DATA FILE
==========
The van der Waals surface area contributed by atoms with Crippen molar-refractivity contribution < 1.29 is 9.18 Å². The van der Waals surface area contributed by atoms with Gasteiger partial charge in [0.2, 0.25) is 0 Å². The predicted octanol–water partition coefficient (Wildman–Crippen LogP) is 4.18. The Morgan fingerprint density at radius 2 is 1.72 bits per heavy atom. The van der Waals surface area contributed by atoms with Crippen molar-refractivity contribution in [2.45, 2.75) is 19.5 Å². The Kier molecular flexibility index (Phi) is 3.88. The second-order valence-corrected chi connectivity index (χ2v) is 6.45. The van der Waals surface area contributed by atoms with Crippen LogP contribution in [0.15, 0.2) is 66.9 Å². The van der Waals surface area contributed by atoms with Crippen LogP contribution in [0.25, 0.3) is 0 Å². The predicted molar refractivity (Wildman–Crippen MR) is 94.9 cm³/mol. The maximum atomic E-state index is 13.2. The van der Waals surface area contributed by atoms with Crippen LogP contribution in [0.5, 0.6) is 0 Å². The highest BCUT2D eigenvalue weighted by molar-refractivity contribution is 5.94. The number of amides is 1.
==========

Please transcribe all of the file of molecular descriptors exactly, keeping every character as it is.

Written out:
The van der Waals surface area contributed by atoms with Crippen molar-refractivity contribution < 1.29 is 9.18 Å². The van der Waals surface area contributed by atoms with Gasteiger partial charge in [0.2, 0.25) is 0 Å². The predicted octanol–water partition coefficient (Wildman–Crippen LogP) is 4.18. The Morgan fingerprint density at radius 2 is 1.72 bits per heavy atom. The van der Waals surface area contributed by atoms with Crippen molar-refractivity contribution in [2.45, 2.75) is 19.5 Å². The Kier molecular flexibility index (Phi) is 3.88. The second-order valence-corrected chi connectivity index (χ2v) is 6.45. The van der Waals surface area contributed by atoms with Crippen LogP contribution in [0.15, 0.2) is 66.9 Å². The van der Waals surface area contributed by atoms with Crippen LogP contribution in [0.25, 0.3) is 0 Å². The predicted molar refractivity (Wildman–Crippen MR) is 94.9 cm³/mol. The maximum atomic E-state index is 13.2. The van der Waals surface area contributed by atoms with Crippen LogP contribution in [0.5, 0.6) is 0 Å². The highest BCUT2D eigenvalue weighted by molar-refractivity contribution is 5.94. The number of amides is 1.